He was eight-years-old, and the oldest of five little children when his father died of cancer. It was the Depression. With no other means of support, his mother baked bread and sold it to her neighbors in Buffalo, and this little redhead delivered it in his little red wagon.
With her small insurance settlement, she bought an old home in the country, to better raise her children. Shortly after, a fire burned much of the upstairs but they stayed. In the midst of this, his little sister died from deformative cancer of the eye.
They grieved but kept going. And the boy kept working alongside his mother. With all of them laboring on the farms and any job, they survived, and with the humor their mom had infused.
At seventeen, during WWII, he joined the Navy, and was stationed off the Bikini Islands to witness the experiments of the atom bomb detonations. Back on shore, at a dance in San Francisco, he met a girl, Lilli, and five months later they married and moved to very simple naval housing, because he was sending large amounts of his paycheck back to his mother and family.
He brought Lilli to Buffalo. They began a life. They had three children. In 1955 they bought a house, and my happy-go-lucky, workaholic, salesman dad, George, started to live the American dream. His career grew, as he wined and dined his customers.
He entered a small business partnership, to make his fortune. Instead the business failed, the banks came chasing with subpoenas and summonses, then put our house on the auction block, and the drinking became full blown alcoholism.
My mom didn't understand it but I did, via Ann Landers, and at 14 wrote to the National Council on Alcoholism. It became my mission. Meanwhile he kept trying to work, but people hesitate to buy a car from a drunk. Go figure.
At the lowest point, he took a job sweeping floors at a steel mill, until his back gave out and he was unemployed. My mom worked two minimum wage jobs. Having grown up in an orphanage after her mother's suicide, she lacked a full education. I helped, so did my brother, but always on the precipice of poverty.
But five years later, my chance finally came. My mom kicked out my derelict father. He had never been mean, but he was going down and taking us with him. I got him to rehab that day and forty years later, he's still sober! YES!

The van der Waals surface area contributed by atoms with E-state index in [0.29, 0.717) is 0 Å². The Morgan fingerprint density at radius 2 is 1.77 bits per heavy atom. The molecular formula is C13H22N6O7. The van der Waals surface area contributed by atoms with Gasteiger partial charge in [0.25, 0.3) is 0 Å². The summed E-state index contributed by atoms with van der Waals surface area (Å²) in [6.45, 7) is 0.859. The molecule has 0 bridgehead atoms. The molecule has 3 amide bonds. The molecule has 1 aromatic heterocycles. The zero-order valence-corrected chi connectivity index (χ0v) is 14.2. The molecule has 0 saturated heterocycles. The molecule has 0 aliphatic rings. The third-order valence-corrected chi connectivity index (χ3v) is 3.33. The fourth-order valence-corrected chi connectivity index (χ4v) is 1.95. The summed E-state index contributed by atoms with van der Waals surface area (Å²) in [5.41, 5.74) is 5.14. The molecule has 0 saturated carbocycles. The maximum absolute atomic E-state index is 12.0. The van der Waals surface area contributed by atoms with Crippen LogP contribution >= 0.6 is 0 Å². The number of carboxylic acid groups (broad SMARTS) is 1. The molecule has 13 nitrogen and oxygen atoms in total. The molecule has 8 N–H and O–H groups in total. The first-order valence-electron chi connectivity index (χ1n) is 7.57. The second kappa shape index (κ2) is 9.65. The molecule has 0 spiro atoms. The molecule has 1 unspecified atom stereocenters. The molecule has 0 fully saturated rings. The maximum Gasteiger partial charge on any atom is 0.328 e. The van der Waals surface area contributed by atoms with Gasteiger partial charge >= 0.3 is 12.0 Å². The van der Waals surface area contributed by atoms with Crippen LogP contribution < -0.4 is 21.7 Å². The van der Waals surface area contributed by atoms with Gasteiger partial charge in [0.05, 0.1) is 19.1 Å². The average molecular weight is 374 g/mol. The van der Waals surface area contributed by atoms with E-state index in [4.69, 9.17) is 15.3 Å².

Dad took to AA like a duck in water. He attended daily meetings. He went to hospitals and prisons as service. He spoke at meetings, telling his story to help others, and with his kind, happy way, people listened. He sponsored so many. He sat with the beginners because he knew their difficulties.
Employment came, first at a gas station, then selling again. After many years, he and my mom started another business. They bought a nice house in the suburbs and for 11 years were living a good life. Then it collapsed. A huge recession hit, the bills piled up, they had to sell the house and move to a simple apartment.
In 1996, their oldest child, their son, a successful corporate guy, committed suicide. Dad was grief-stricken, blaming his bad fathering, but with my mom, he kept going, serving other people.
When her autoimmune disease struck, he cared for her too, saying it was an honor after all she had done for him. He did that for 13 years, and also kept laboring. They had no savings and he was worried about his Lilli.
In 2003, after 56 years of marriage, he lost her. He was seventy-six years old. Shortly thereafter, the work stopped. He was diagnosed with Parkinson's. My sister and her husband lovingly took him in for almost five years, and while he could still drive, he went to his meetings, helping other alcoholics heal.
His granddaughter witnessed the meaning of that. One day my dad had hobbled to their driveway, awaiting a delivery. Instead, the local garbage truck screeched to a halt, the driver leapt out, ran to my father and said, "George, I've been looking for you for years." Then he went down on one knee and said, "I heard you speak at an AA meeting when I first got sober. You were so kind and gave me such hope. I never forgot it. And I stayed sober. It's been 18 years." Then he kissed Dad's hand. After he drove away, my father hobbled back to the house and chuckled to his astonished granddaughter, "I felt like the Pope."
Then a few years ago, a recovered young man was dying, and the AAers asked his last wishes. He replied, "Visit George." At the funeral, they thanked my father from the pulpit, and as the large assemblage exited the church, they located my father in the back, leaning on his walker, and one by one took his hand and did the papal thing again. Again, it made him chuckle.
When his falling became worse, beyond what my family could handle, he entered assisted living. All his social security and a government stipend for WWII Vets have gone toward that. He is poverty stricken. He has nothing. Now his disability is taking him to a nursing home. And yet, his attitude is amazing. He thanks all his caregivers. And his AA friends now come to him. They bring coffee and donuts and newly recovering ones to meet an "old timer," a man who's made it, who's been a success at sobriety. They have impromptu meetings in the little conference room at the home, and the caregivers tell us that nobody has more visitors than George.
So, is he the 47 percent? Yes. Is he a victim? No. Is he a success? Absolutely. And more than that, in my eyes, he's a hero.
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